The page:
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Obama authorizes secret support for Syrian rebels

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Wed, Aug 1 2012 - Reuters

By Mark Hosenball

WASHINGTON (Reuters) - President Barack Obama has signed a secret order authorizing U.S. support for rebels seeking to depose Syrian President Bashar al-Assad and his government, sources familiar with the matter said.

So, did the White House leak this patriotically, or did a whistleblower who thought we should know what crimes our dollars and names are involved in leak it treasonously? It matters, because we have to know whether to cheer or prosecute, don't we?

Obama's order, approved earlier this year and known as an intelligence "finding," broadly permits the CIA and other U.S. agencies to provide support that could help the rebels oust Assad.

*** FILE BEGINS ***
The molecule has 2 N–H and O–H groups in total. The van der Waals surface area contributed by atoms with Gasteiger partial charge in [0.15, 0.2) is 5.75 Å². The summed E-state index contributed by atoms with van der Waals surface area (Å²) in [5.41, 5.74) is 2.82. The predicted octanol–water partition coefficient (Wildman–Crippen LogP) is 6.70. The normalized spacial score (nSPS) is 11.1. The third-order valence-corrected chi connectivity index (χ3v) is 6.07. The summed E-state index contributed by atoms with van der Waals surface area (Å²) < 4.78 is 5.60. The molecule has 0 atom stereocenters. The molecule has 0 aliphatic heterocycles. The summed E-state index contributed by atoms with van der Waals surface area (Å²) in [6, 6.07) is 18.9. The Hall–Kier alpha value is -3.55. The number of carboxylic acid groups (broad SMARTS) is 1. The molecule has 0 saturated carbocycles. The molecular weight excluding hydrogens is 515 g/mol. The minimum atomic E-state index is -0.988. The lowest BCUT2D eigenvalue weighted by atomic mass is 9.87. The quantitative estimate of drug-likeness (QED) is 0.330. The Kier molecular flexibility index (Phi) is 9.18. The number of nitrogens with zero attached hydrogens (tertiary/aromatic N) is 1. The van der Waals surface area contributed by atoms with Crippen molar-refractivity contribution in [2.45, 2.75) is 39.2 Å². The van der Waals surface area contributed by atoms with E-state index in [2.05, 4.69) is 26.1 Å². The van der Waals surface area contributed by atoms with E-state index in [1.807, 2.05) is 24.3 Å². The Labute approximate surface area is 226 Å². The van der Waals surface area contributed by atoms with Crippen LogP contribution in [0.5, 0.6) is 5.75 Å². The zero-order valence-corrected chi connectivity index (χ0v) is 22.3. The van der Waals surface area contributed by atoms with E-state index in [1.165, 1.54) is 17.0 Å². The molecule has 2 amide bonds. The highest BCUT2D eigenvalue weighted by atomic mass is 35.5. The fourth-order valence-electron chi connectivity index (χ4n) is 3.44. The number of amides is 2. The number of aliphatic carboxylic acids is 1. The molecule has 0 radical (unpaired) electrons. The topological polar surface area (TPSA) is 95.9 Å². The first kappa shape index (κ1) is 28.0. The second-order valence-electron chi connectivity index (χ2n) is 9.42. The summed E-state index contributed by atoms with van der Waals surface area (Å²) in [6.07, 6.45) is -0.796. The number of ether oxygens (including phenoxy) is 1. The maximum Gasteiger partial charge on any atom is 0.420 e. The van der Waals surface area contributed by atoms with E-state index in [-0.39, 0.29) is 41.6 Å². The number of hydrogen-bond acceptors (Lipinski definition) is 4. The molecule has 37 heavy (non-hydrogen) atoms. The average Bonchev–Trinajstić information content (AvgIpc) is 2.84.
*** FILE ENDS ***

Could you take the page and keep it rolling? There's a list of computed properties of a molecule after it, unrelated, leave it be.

This and other developments signal a shift toward growing, albeit still circumscribed, support for Assad's armed opponents - a shift that intensified following last month's failure of the U.N. Security Council to agree on tougher sanctions against the Damascus government.

The development of something done secretly earlier this year or the leaking of it?  If the latter, then apparently this is one of the GOOD leaks we are supposed to cheer for.  Why is it that Republicans always lie and threaten and bribe to get UN (and Congressional) support, while Democrats simply act in violation of the UN (and Congress) as they see fit, and we think of this as higher standards?  Of course, Reagan had to be secretive about Nicaragua, but Obama's above that.  He acts, calls it secretive, then announces it as a fait accompli.

The White House is for now apparently stopping short of giving the rebels lethal weapons, even as some U.S. allies do just that.

But U.S. and European officials have said that there have been noticeable improvements in the coherence and effectiveness of Syrian rebel groups in the past few weeks. That represents a significant change in assessments of the rebels by Western officials, who previously characterized Assad's opponents as a disorganized, almost chaotic, rabble.